Kaiser PermanenteHealthwise Handbook

Kaiser permanente self care program10 l.jpg
Kaiser PermanenteSelf-Care Program


  • High use of the KP Healthwise Handbook

    • 70% in previous 6 months

  • Improved member self-care confidence

    • 71% more confident

  • Increased member satisfaction

    • 60% more positive about Kaiser Permanente

  • More appropriate utilization & improved accessibility

    • 50% report saving a call or visit to MD

    • ê6% medical visits and ê5%telephone calls

  • Improved provider and staff satisfaction

  • Rethinking care 2 self management of chronic illness l.jpg


    as Provider


    as Consumer

    Rethinking Care 2: Self-Management of Chronic Illness

    Slide12 l.jpg

    Chronic Care Model


    Health System

    Health Care Organization

    Resources and Policies


    Self-Management Support







    Practice Team






    Improved Outcomes

    E. Wagner

    Living with chronic disease l.jpg
    Living with Chronic Disease

    Managing the Illness

    • Taking medications

    • Changing diet and exercise

    • Managing symptoms of pain, fatigue, insomnia, shortness of breath, etc.

    • Interacting with the medical care system

      Managing Daily Activities and Roles

    • Maintaining roles as spouse, parent, worker, etc.

      Managing the Emotions

    • Managing anger, fear, depression, isolation, etc.

    Lorig K, Holman H, Sobel D, Laurent D, Gonzalez V, Minor M: Living a Healthy Life with Chronic Conditions, Palo Alto, CA: Bull Pub. Co., 2000

    Healthier living with ongoing health conditions l.jpg
    Healthier Living with Ongoing Health Conditions*

    • Lay-led, small interactive groups (2 hours/week for 7 weeks)

    • Mixed chronic disease and co-morbidities

    • Content

      • Goal setting and problem-solving

      • Cognitive symptom management

      • Design of exercise programs

      • Management of fatigue, sleep, pain, anger, depression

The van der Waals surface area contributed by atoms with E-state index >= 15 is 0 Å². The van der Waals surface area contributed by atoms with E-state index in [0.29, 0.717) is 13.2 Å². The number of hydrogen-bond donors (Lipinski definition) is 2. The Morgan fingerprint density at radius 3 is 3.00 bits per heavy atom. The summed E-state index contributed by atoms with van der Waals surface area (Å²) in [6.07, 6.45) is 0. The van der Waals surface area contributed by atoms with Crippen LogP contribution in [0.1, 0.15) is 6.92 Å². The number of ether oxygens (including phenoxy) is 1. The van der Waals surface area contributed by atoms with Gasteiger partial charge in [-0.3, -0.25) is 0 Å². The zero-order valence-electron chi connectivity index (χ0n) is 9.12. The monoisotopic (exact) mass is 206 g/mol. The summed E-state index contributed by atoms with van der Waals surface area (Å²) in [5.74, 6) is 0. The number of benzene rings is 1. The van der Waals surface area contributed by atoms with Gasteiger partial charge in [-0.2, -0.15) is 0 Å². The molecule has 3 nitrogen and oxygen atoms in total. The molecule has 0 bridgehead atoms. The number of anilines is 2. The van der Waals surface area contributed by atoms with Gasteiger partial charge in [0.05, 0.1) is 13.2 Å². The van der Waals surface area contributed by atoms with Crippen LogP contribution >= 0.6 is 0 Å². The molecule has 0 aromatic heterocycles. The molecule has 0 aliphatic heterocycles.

• Appropriate use of medications

      • Patient/physician communication

      • Use of advanced directives

    Lorig K et al Medical Care 1999;37:5-14.

    *aka Chronic Conditions Self-Management Program, Expert Patient Programme

    Healthier living with ongoing health conditions15 l.jpg
    Healthier Living with Ongoing Health Conditions

    • Improves health behaviors and health status

    • Cost effective (estimated 5:1 to 10:1 ROI)

    • Outcomes are long-lasting and robust (2+yrs.)

    • Replicable and dissemination can yield outcomes as good, or better.

    Lorig KR, Sobel DS, Effective Clin Practice 2001;4:256-262

    Lorig KR, Medical Care 2001;39:1217-1223

    Chronic disease self management program l.jpg
    Chronic Disease Self-Management Program


    • General coping skills education for heterogeneous conditions complements disease specific information

    • Patients are the “experts” in living and coping with chronic illness

    • Modeling more effective than “save and rescue”

    • No significant difference in participants’ outcome with lay vs professional leaders

    • Confidence predicts improvement in health outcomes

    • People benefit themselves from helping other people

    • Process is more important than content

    Rethinking care 3 behavioral medicine l.jpg


    as HMO


    as Machine

    Rethinking Care 3: Behavioral Medicine